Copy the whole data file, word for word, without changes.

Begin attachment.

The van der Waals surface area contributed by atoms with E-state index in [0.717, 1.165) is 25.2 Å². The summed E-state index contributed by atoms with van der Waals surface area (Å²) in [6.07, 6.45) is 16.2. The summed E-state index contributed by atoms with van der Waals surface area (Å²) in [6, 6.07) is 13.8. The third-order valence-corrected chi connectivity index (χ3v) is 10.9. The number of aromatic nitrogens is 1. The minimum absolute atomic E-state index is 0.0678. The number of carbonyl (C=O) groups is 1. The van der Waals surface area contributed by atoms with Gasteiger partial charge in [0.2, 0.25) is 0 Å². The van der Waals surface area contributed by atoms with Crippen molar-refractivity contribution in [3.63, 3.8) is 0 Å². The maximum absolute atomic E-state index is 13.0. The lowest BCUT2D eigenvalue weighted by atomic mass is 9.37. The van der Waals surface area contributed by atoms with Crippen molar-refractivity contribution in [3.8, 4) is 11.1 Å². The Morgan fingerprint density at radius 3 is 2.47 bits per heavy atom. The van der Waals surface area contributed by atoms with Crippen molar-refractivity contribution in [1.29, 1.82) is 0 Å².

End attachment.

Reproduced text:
The van der Waals surface area contributed by atoms with E-state index in [0.717, 1.165) is 25.2 Å². The summed E-state index contributed by atoms with van der Waals surface area (Å²) in [6.07, 6.45) is 16.2. The summed E-state index contributed by atoms with van der Waals surface area (Å²) in [6, 6.07) is 13.8. The third-order valence-corrected chi connectivity index (χ3v) is 10.9. The number of aromatic nitrogens is 1. The minimum absolute atomic E-state index is 0.0678. The number of carbonyl (C=O) groups is 1. The van der Waals surface area contributed by atoms with Gasteiger partial charge in [0.2, 0.25) is 0 Å². The van der Waals surface area contributed by atoms with Crippen molar-refractivity contribution in [3.63, 3.8) is 0 Å². The maximum absolute atomic E-state index is 13.0. The lowest BCUT2D eigenvalue weighted by atomic mass is 9.37. The van der Waals surface area contributed by atoms with Crippen molar-refractivity contribution in [3.8, 4) is 11.1 Å². The Morgan fingerprint density at radius 3 is 2.47 bits per heavy atom. The van der Waals surface area contributed by atoms with Crippen molar-refractivity contribution in [1.29, 1.82) is 0 Å².